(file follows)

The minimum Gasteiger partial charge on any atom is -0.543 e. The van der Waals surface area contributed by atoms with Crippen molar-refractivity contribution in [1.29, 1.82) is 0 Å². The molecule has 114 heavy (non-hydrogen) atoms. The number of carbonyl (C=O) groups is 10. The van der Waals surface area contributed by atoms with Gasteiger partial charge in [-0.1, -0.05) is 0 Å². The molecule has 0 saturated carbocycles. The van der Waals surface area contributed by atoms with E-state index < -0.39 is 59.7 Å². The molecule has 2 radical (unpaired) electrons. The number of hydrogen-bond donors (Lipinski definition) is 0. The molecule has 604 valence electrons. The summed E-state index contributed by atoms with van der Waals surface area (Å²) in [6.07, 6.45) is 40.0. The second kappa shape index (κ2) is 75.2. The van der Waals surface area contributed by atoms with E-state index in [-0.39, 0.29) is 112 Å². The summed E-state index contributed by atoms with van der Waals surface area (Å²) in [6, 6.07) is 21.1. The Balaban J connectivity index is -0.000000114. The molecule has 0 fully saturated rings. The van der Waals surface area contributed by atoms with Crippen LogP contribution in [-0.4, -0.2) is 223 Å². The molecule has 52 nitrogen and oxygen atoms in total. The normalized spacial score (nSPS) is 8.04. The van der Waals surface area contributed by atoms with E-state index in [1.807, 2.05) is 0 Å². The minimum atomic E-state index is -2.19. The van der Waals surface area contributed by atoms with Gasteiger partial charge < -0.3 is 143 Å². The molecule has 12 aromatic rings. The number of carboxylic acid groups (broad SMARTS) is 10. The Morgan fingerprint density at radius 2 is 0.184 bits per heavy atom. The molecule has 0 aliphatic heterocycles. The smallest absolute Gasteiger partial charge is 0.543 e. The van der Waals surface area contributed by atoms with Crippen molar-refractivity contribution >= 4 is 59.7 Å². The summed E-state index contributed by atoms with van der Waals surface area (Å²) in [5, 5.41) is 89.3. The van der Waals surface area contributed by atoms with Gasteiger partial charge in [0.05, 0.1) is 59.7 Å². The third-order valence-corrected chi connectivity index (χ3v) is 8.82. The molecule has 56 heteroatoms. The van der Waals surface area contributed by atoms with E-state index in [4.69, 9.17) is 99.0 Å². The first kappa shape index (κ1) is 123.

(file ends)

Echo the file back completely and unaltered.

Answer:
The minimum Gasteiger partial charge on any atom is -0.543 e. The van der Waals surface area contributed by atoms with Crippen molar-refractivity contribution in [1.29, 1.82) is 0 Å². The molecule has 114 heavy (non-hydrogen) atoms. The number of carbonyl (C=O) groups is 10. The van der Waals surface area contributed by atoms with Gasteiger partial charge in [-0.1, -0.05) is 0 Å². The molecule has 0 saturated carbocycles. The van der Waals surface area contributed by atoms with E-state index < -0.39 is 59.7 Å². The molecule has 2 radical (unpaired) electrons. The number of hydrogen-bond donors (Lipinski definition) is 0. The molecule has 604 valence electrons. The summed E-state index contributed by atoms with van der Waals surface area (Å²) in [6.07, 6.45) is 40.0. The second kappa shape index (κ2) is 75.2. The van der Waals surface area contributed by atoms with E-state index in [-0.39, 0.29) is 112 Å². The summed E-state index contributed by atoms with van der Waals surface area (Å²) in [6, 6.07) is 21.1. The Balaban J connectivity index is -0.000000114. The molecule has 0 fully saturated rings. The van der Waals surface area contributed by atoms with Crippen LogP contribution in [-0.4, -0.2) is 223 Å². The molecule has 52 nitrogen and oxygen atoms in total. The normalized spacial score (nSPS) is 8.04. The van der Waals surface area contributed by atoms with E-state index in [1.807, 2.05) is 0 Å². The minimum atomic E-state index is -2.19. The van der Waals surface area contributed by atoms with Gasteiger partial charge < -0.3 is 143 Å². The molecule has 12 aromatic rings. The number of carboxylic acid groups (broad SMARTS) is 10. The Morgan fingerprint density at radius 2 is 0.184 bits per heavy atom. The molecule has 0 aliphatic heterocycles. The smallest absolute Gasteiger partial charge is 0.543 e. The van der Waals surface area contributed by atoms with Crippen molar-refractivity contribution >= 4 is 59.7 Å². The summed E-state index contributed by atoms with van der Waals surface area (Å²) in [5, 5.41) is 89.3. The van der Waals surface area contributed by atoms with Gasteiger partial charge in [0.05, 0.1) is 59.7 Å². The third-order valence-corrected chi connectivity index (χ3v) is 8.82. The molecule has 56 heteroatoms. The van der Waals surface area contributed by atoms with E-state index in [4.69, 9.17) is 99.0 Å². The first kappa shape index (κ1) is 123.